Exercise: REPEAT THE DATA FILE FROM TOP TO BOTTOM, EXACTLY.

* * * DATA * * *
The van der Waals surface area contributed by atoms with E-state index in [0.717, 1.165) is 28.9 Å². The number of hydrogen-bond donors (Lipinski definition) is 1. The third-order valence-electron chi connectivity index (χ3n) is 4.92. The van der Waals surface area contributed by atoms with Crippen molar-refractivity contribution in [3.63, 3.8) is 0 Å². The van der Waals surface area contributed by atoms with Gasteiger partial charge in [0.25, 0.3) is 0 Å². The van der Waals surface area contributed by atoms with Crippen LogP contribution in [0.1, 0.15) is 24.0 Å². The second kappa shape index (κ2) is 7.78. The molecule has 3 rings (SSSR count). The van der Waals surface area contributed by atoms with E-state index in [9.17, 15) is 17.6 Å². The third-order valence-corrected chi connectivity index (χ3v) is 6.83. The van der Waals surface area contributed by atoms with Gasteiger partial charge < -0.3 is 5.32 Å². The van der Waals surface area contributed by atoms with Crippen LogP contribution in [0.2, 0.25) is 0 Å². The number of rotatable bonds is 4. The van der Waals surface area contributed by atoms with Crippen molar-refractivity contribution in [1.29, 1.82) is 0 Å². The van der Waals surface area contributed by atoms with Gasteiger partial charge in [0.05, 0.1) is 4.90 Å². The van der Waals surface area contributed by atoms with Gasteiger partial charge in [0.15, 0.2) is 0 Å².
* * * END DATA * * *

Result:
The van der Waals surface area contributed by atoms with E-state index in [0.717, 1.165) is 28.9 Å². The number of hydrogen-bond donors (Lipinski definition) is 1. The third-order valence-electron chi connectivity index (χ3n) is 4.92. The van der Waals surface area contributed by atoms with Crippen molar-refractivity contribution in [3.63, 3.8) is 0 Å². The van der Waals surface area contributed by atoms with Gasteiger partial charge in [0.25, 0.3) is 0 Å². The van der Waals surface area contributed by atoms with Crippen LogP contribution in [0.1, 0.15) is 24.0 Å². The second kappa shape index (κ2) is 7.78. The molecule has 3 rings (SSSR count). The van der Waals surface area contributed by atoms with E-state index in [9.17, 15) is 17.6 Å². The third-order valence-corrected chi connectivity index (χ3v) is 6.83. The van der Waals surface area contributed by atoms with Gasteiger partial charge < -0.3 is 5.32 Å². The van der Waals surface area contributed by atoms with Crippen LogP contribution in [0.2, 0.25) is 0 Å². The number of rotatable bonds is 4. The van der Waals surface area contributed by atoms with Crippen molar-refractivity contribution in [1.29, 1.82) is 0 Å². The van der Waals surface area contributed by atoms with Gasteiger partial charge in [0.05, 0.1) is 4.90 Å². The van der Waals surface area contributed by atoms with Gasteiger partial charge in [0.15, 0.2) is 0 Å².